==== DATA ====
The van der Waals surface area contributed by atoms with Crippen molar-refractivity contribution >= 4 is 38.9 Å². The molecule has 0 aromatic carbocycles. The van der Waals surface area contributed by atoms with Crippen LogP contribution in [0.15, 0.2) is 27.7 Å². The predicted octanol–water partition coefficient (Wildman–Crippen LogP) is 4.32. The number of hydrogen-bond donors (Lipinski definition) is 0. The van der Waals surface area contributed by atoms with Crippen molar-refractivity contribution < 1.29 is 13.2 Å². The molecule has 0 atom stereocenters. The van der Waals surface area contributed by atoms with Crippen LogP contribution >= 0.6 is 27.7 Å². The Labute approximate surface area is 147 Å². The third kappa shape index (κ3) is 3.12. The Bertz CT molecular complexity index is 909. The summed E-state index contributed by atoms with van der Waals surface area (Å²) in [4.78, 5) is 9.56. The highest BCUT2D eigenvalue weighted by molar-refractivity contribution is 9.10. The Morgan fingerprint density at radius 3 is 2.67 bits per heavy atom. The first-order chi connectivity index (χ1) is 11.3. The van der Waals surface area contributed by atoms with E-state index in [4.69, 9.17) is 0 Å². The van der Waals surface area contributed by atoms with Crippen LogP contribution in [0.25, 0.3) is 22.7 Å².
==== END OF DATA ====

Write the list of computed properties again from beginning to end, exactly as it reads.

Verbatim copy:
The van der Waals surface area contributed by atoms with Crippen molar-refractivity contribution >= 4 is 38.9 Å². The molecule has 0 aromatic carbocycles. The van der Waals surface area contributed by atoms with Crippen LogP contribution in [0.15, 0.2) is 27.7 Å². The predicted octanol–water partition coefficient (Wildman–Crippen LogP) is 4.32. The number of hydrogen-bond donors (Lipinski definition) is 0. The van der Waals surface area contributed by atoms with Crippen molar-refractivity contribution < 1.29 is 13.2 Å². The molecule has 0 atom stereocenters. The van der Waals surface area contributed by atoms with Crippen LogP contribution >= 0.6 is 27.7 Å². The Labute approximate surface area is 147 Å². The third kappa shape index (κ3) is 3.12. The Bertz CT molecular complexity index is 909. The summed E-state index contributed by atoms with van der Waals surface area (Å²) in [4.78, 5) is 9.56. The highest BCUT2D eigenvalue weighted by molar-refractivity contribution is 9.10. The Morgan fingerprint density at radius 3 is 2.67 bits per heavy atom. The first-order chi connectivity index (χ1) is 11.3. The van der Waals surface area contributed by atoms with E-state index in [4.69, 9.17) is 0 Å². The van der Waals surface area contributed by atoms with Crippen LogP contribution in [0.25, 0.3) is 22.7 Å².